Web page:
Shaft Angle at Impact

All I can say after doing the research for this post is WOW! This is something that is really interesting and I've never really delved into it before. In looking at the illustrations above and the photos below you will see what I am referring to - it is very rare for any golfer to return the shaft/club at impact to the same position it occupied at address (when viewed from down the line).
In fact so rare, that I have only found four golfers who do it more often than not. The amazing thing is that this group of golfers is a collection of some of the finest ball strikers that ever played the game. They are Lee Trevino, who Jack Nicklaus claims is the best hitter he ever saw, Ben Hogan, Nick Price and Sergio Garcia.

I have included the picture of Tiger Woods from 2000 below to illustrate where most PGA Tour caliber players return the shaft to at impact. Notice how his handle is above where it started (on the red line) at address.

Out of the four golfers I have found to get the shaft completely back to the line it appears that Sergio might be the least consistent at always returning the shaft back to the line, but as noted above, he does so more often than not.

Another interesting point to note is the golfers who are very close to returning the club to the line: Vijay Singh and Joe Durant (who has led the Tour in GIR stats 4 times and finished in the top 12 for the last dozen years!). In fact looking at the stats Joe Durant is a much better hitter than Tiger Woods - and consistently so!

Two additional golfers who may get the club onto the line but I was not able to find enough quality footage on were Sam Snead and Moe Norman (I found these images on Moe HERE and it looks pretty close). Certainly no slouches in the ball striking department either!

So, the next time you are reviewing your swing, pay particular attention to your impact position, but more specifically where your shaft is at impact relative to where you had it at address. There's a good chance you'll be above the line (and zero chance you'll be below it!) but do what you can to lower the shaft angle at impact in order to dramatically improve your ball striking and accuracy. Plase check back soon as I will be filming a few drills soon to help you get closer to a truly great impact.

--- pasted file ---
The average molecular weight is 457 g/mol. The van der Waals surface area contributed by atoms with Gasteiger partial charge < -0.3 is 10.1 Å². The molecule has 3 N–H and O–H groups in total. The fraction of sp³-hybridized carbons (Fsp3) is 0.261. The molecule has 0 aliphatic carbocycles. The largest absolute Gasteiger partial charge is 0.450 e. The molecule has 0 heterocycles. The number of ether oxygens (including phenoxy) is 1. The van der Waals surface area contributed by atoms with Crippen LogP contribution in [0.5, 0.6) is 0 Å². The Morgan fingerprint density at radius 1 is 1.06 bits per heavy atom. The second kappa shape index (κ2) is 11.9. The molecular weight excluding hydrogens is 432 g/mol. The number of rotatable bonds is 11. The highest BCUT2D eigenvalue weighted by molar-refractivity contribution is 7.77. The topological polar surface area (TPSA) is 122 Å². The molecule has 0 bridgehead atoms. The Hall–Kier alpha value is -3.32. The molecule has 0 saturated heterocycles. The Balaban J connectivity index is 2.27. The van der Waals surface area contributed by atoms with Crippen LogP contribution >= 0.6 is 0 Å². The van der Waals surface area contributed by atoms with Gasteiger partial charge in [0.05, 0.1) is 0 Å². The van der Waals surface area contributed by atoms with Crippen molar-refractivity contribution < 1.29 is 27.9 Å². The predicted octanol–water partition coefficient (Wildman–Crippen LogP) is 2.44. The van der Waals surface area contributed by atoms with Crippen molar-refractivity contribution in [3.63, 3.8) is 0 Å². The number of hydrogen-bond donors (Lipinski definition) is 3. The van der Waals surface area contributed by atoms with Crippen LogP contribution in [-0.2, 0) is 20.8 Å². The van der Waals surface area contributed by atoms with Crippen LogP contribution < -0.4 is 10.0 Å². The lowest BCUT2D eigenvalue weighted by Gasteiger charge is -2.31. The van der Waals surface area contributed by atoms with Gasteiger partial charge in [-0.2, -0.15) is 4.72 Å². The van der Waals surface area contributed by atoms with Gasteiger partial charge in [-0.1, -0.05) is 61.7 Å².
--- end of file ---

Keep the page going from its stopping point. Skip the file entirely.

Read Part II of this article HERE

Any thoughts? Any other golfers who you think might get the club to the line? Evidence? Please chime in.

To learn more about better ball striking check out THIS

What a Pretty Golf Swing You Have!

I find it interesting that there are so many instructors and golfers who are striving for what merely amounts to a good looking, pretty swing. Learn to impact the ball correctly, and it will go straighter and further more frequently--something every golfer wants in their golf game. I spoke with Ian Woosnam on the phone the other day for about 15 minutes discussing the importance of getting the club on the back of the ball correctly ( a long way to say: impact!) and here is what he had to say:

“Even as a youngster I focused on the strike. In fact I would go down to the beach and practice hitting the ball first and the ground second."

This is a quote from Conrad Ray, the Stanford University Golf Coach and one of the few people to ever win an NCAA Team title as a player and a coach:

"Understanding that the most important detail is "how the ball flies" not "how your swing looks" is essential at the collegiate level and for all golfers. Impact is the determining factor...." In looking at the three swings above notice how the club, arms and lower bodies are all in completely different positions. Why then are we all chasing our own tails by trying to get our swings to fit into this text-book "perfect" picture?

Forget form in the name of function; put substance over style; and start hitting the golf ball like never before!

I really do believe that “It’s All About Impact” is a book that will teach you how to strike the ball like never before without completely revamping your swing. Keep what you have, just make it work better.

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